Instructions for using ad hoc with Windows 8.1

  1.  First create your ad hoc connection from a computer that has a working internet connection that you want to share. FYI, Windows 7 starter does not have the ability to create ad hoc networks and won’t allow you to share internet connections in any way without doing some serious mods to your OS. It’s easier to use a PC that doesn’t have Windows 7 starter.
  2. Next, on the machine that you want to share with that’s running Windows 8.1 or similar, open the Control Panel and click on “Network and Sharing Center”.
  3. Click on “Set up a new connection or network”.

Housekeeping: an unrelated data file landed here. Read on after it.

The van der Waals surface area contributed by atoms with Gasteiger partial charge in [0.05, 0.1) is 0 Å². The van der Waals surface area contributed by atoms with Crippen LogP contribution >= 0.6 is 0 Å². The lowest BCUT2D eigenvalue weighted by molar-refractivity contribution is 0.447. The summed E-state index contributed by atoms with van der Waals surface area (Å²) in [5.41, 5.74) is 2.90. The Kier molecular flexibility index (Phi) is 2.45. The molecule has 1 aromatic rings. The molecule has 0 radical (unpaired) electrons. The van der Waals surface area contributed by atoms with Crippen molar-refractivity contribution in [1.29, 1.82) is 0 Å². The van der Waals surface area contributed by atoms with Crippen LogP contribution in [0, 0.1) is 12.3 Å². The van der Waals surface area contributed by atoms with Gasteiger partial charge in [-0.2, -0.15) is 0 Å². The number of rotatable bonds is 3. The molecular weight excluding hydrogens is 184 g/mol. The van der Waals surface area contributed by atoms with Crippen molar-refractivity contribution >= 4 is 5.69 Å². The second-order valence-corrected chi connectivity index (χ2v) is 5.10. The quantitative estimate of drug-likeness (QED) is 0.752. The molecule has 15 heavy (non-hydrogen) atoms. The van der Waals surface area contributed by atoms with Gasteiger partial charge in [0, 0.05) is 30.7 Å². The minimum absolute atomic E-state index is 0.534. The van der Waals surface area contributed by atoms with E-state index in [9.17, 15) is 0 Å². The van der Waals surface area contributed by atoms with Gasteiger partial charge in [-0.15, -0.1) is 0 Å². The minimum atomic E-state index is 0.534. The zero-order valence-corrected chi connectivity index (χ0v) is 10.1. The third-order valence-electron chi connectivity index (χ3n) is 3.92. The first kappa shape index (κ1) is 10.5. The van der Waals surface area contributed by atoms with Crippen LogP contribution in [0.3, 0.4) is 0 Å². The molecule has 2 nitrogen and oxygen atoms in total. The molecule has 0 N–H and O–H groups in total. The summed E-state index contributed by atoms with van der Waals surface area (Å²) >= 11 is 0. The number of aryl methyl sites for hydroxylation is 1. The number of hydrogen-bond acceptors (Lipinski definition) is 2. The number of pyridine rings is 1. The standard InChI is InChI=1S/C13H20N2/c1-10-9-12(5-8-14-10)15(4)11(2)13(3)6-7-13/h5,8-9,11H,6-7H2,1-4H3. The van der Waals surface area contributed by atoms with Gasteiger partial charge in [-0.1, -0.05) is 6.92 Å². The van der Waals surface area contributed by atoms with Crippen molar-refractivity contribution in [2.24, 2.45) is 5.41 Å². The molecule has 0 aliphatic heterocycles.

4. Select “Manually connect to a wireless network” and click “Next”.
  5. In the “Network Name” field, enter the ssid name for the network you created on the other computer exactly how you entered the name when you created the ad hoc network.
  6. Select he appropriate security type and enter a security key if needed.
  7. Be sure that the box that reads “Start this connection automatically” is NOT CHECKED. I normally leave the other box unchecked as well.
  8. Click the “Next” button.
  9. Close that window and open a command prompt window which you can do by hitting the windows key then clicking on the search icon(magnifying glass) in the upper right corner of the screen then typing “cmd” and searching. Click on the command prompt option from the search results to open a new command prompt window.
  10. At the command prompt, type(without quotes):”netsh wlan connect [ssid]” replacing [ssid] with the ssid name of the ad hoc network you created on the other PC.